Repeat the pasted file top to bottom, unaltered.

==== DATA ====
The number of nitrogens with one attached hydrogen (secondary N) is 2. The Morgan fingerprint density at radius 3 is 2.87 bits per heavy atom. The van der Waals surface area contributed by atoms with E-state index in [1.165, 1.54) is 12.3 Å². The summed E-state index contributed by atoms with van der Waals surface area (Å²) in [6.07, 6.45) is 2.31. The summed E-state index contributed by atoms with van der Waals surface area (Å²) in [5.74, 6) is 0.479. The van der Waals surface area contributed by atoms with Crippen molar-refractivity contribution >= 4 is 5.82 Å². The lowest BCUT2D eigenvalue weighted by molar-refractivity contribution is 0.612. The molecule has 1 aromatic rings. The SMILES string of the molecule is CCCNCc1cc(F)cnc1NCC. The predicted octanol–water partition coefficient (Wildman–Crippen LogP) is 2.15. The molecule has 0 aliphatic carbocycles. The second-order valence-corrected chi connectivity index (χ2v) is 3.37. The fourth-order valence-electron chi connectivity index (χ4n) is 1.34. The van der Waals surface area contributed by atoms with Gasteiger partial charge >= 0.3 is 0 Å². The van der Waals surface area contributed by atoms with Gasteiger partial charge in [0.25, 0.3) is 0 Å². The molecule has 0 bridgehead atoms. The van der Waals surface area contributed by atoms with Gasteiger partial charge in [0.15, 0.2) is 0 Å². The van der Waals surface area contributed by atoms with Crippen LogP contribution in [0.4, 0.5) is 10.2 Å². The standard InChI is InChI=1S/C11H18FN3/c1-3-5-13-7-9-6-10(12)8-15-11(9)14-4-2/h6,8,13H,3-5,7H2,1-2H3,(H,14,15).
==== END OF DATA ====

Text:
The number of nitrogens with one attached hydrogen (secondary N) is 2. The Morgan fingerprint density at radius 3 is 2.87 bits per heavy atom. The van der Waals surface area contributed by atoms with E-state index in [1.165, 1.54) is 12.3 Å². The summed E-state index contributed by atoms with van der Waals surface area (Å²) in [6.07, 6.45) is 2.31. The summed E-state index contributed by atoms with van der Waals surface area (Å²) in [5.74, 6) is 0.479. The van der Waals surface area contributed by atoms with Crippen molar-refractivity contribution >= 4 is 5.82 Å². The lowest BCUT2D eigenvalue weighted by molar-refractivity contribution is 0.612. The molecule has 1 aromatic rings. The SMILES string of the molecule is CCCNCc1cc(F)cnc1NCC. The predicted octanol–water partition coefficient (Wildman–Crippen LogP) is 2.15. The molecule has 0 aliphatic carbocycles. The second-order valence-corrected chi connectivity index (χ2v) is 3.37. The fourth-order valence-electron chi connectivity index (χ4n) is 1.34. The van der Waals surface area contributed by atoms with Gasteiger partial charge >= 0.3 is 0 Å². The van der Waals surface area contributed by atoms with Gasteiger partial charge in [0.25, 0.3) is 0 Å². The molecule has 0 bridgehead atoms. The van der Waals surface area contributed by atoms with Gasteiger partial charge in [0.15, 0.2) is 0 Å². The van der Waals surface area contributed by atoms with Crippen LogP contribution in [0.4, 0.5) is 10.2 Å². The standard InChI is InChI=1S/C11H18FN3/c1-3-5-13-7-9-6-10(12)8-15-11(9)14-4-2/h6,8,13H,3-5,7H2,1-2H3,(H,14,15).